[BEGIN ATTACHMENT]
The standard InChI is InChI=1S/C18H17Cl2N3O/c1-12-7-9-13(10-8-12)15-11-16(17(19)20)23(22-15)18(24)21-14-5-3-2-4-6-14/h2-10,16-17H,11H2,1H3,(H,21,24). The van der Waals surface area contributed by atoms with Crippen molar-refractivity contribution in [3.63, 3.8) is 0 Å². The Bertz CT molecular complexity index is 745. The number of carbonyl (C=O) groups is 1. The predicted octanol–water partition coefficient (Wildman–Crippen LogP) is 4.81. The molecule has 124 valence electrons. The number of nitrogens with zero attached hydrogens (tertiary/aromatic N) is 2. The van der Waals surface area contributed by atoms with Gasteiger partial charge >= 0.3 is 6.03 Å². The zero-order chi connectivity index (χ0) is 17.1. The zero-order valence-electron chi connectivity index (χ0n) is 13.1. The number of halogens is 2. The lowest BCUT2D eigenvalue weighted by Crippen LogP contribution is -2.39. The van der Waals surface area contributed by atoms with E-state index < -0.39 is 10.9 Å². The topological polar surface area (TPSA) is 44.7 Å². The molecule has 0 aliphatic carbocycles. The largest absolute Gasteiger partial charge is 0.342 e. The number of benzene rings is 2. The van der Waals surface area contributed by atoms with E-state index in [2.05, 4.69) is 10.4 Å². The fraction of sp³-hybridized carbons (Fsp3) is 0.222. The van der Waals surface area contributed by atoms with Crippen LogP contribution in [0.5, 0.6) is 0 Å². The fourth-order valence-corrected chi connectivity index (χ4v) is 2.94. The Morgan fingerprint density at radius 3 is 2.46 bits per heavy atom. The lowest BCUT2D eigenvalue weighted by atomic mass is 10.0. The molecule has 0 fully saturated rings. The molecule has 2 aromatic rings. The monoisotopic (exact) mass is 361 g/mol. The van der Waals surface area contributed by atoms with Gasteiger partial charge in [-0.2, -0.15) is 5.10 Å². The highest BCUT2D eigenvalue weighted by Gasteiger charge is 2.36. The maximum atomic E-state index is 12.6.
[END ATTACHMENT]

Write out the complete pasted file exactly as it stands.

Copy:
The standard InChI is InChI=1S/C18H17Cl2N3O/c1-12-7-9-13(10-8-12)15-11-16(17(19)20)23(22-15)18(24)21-14-5-3-2-4-6-14/h2-10,16-17H,11H2,1H3,(H,21,24). The van der Waals surface area contributed by atoms with Crippen molar-refractivity contribution in [3.63, 3.8) is 0 Å². The Bertz CT molecular complexity index is 745. The number of carbonyl (C=O) groups is 1. The predicted octanol–water partition coefficient (Wildman–Crippen LogP) is 4.81. The molecule has 124 valence electrons. The number of nitrogens with zero attached hydrogens (tertiary/aromatic N) is 2. The van der Waals surface area contributed by atoms with Gasteiger partial charge >= 0.3 is 6.03 Å². The zero-order chi connectivity index (χ0) is 17.1. The zero-order valence-electron chi connectivity index (χ0n) is 13.1. The number of halogens is 2. The lowest BCUT2D eigenvalue weighted by Crippen LogP contribution is -2.39. The van der Waals surface area contributed by atoms with E-state index < -0.39 is 10.9 Å². The topological polar surface area (TPSA) is 44.7 Å². The molecule has 0 aliphatic carbocycles. The largest absolute Gasteiger partial charge is 0.342 e. The number of benzene rings is 2. The van der Waals surface area contributed by atoms with E-state index in [2.05, 4.69) is 10.4 Å². The fraction of sp³-hybridized carbons (Fsp3) is 0.222. The van der Waals surface area contributed by atoms with Crippen LogP contribution in [0.5, 0.6) is 0 Å². The fourth-order valence-corrected chi connectivity index (χ4v) is 2.94. The Morgan fingerprint density at radius 3 is 2.46 bits per heavy atom. The lowest BCUT2D eigenvalue weighted by atomic mass is 10.0. The molecule has 0 fully saturated rings. The molecule has 2 aromatic rings. The monoisotopic (exact) mass is 361 g/mol. The van der Waals surface area contributed by atoms with Gasteiger partial charge in [-0.2, -0.15) is 5.10 Å². The highest BCUT2D eigenvalue weighted by Gasteiger charge is 2.36. The maximum atomic E-state index is 12.6.